Published on December 02, 2020

fatigued black nurse

Combat COVID Fatigue

This year has been everything but normal. Within a matter of days, our lives were changed. While each person has a different story to share, overall everyone has one thing in common – quarantine.

Before March 2020, no one expected schools, businesses, places of worship, malls, movie theaters, etc. to close for an extended period. After several months of following protocols and seeing spikes and trends, people are tired and want to go back to normal life – life pre-COVID. While you may be tired of taking continuous precautions and putting certain portions of your life on hold, it’s also the right thing to do in order to protect everyone and minimize the spread of the virus. Marissa Leslie, MD, chief of psychiatry with Adventist HealthCare, defines COVID fatigue and ways to cope.

COVID Fatigue

“Medical professionals refer to the exhaustion of being cautious, scared, anxious, staying inside and not being able to see beloved friends and family as “COVID fatigue,” explains Dr. Leslie. People want to get back to their ‘normal’ lives pre-COVID but unfortunately, we don’t know when that will be. For those who live alone and can’t see their friends and family, it hits harder. Being away from the ones you love causes pain and loneliness. It’s hard when you are told you can’t hang out with friends or family to limit spread of the virus.

Ways to Cope

Over the summer, people were able to have a small taste of normalcy, but now it’s back to taking stricter precautions again as cases are on the rise across the United States. “This can bring back memories for some that are less than ideal and cause hopelessness and loneliness especially with the holidays are near,” says Dr. Leslie. Below are some ways to help you cope with COVID fatigue.


Check-in with your friends, family members and neighbors and ask them how they are doing and let them know that you can help if they need anything. Those who are older or immune compromised may not want to go out in public as the cases of COVID-19 begin to rise again. Just because you can’t see them in person doesn’t mean you still can’t check-in. Still plan those Girls’ Nights and family dinners, just do it virtually.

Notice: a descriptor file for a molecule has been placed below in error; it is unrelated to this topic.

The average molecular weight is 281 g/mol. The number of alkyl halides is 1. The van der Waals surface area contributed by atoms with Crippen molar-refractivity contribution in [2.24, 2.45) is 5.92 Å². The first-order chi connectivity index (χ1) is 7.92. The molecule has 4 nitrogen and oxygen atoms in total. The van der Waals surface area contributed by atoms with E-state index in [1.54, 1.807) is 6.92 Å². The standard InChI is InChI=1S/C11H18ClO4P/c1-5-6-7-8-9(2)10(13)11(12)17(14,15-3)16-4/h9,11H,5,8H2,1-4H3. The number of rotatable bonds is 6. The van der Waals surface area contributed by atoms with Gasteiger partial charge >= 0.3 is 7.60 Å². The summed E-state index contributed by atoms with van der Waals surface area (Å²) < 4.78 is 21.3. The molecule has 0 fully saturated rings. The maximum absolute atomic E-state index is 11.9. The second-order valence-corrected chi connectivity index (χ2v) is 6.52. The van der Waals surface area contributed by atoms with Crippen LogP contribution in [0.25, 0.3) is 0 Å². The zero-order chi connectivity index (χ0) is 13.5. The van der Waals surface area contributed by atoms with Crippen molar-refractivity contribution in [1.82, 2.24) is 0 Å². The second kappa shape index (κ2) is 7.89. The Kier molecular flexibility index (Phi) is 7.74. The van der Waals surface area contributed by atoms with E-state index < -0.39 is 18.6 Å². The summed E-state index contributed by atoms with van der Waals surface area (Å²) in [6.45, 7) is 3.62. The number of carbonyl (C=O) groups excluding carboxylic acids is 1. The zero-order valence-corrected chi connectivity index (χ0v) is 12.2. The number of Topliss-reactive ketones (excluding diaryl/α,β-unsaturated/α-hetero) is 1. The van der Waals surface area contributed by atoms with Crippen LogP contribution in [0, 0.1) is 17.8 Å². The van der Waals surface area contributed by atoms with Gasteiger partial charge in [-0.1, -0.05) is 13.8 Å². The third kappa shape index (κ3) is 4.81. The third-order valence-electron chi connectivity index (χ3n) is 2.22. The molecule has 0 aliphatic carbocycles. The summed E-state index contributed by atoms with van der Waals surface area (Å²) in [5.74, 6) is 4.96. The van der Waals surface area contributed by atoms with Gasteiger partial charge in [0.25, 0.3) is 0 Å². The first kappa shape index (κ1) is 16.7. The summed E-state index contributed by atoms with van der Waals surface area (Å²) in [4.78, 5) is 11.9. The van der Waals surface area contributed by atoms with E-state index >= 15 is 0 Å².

Exercise can help you to relieve any stress you may have and clear your mind. Working out for 60 minutes a day gives you something to look forward to and lets you focus on yourself.

Talk it Out

Talking to others about how you feel can let you know that you’re not alone and others are feeling the same way. You can also talk to a professional using telehealth. You can receive professional help and guidance even when you’re at home.

Practice, Faith, Mindfulness and Gratitude

Being involved in faith practices, being mindful and practicing gratitude can be difficult in hard times but makes you thankful for what you have. It helps you to look at the positive side of things instead of always focusing on the negatives, including what you might be missing out on. Research supports the sustained benefits of gratitude practices even beyond one week of journaling about the things you are grateful for and why.

Stay Social

Remember, while we must stay physically distant from others, that doesn’t mean you have to stop being social. There are other ways you can connect with the ones you love. While you can’t be physically close, visiting with loved ones can be done safely by keeping at least six feet apart, meeting up outside and wearing a mask the entire time. You can also visit from the safety of your vehicle. If you don’t feel you can safely meet up with someone, schedule a phone call or video chat. Find different ways to make it fun through virtual games and contests.

Be Aware of What You’re Watching

Watching the news can cause information overload making you anxious and stressed. While it is important to be informed, schedule time during the day to turn the news off and focus on something else. Even new TV shows are based around COVID-19, so if your escape is watching your favorite show, make sure you are in the mindset to watch an episode related to the pandemic. If you don’t feel ready, find something else to watch that doesn’t discuss COVID-19 until you are mentally prepared.


Journaling can be a great way to express yourself, how you’re feeling and what you are experiencing. Having a place to express yourself privately can help you translate how you feel without feeling the need that anyone won’t understand. Plus, you can include your experiences and what you’ve been doing throughout the pandemic and have something to look back on years down the road.

COVID is going to be in our lives for a long time. Continuing to take the appropriate measures now will help us get back to normal faster. “Find your escape from COVID-19 in order to help combat any COVID fatigue you’re experiencing and remember if you feel your mental health suffering, schedule a telehealth visit to speak with a professional,” says Dr. Leslie.

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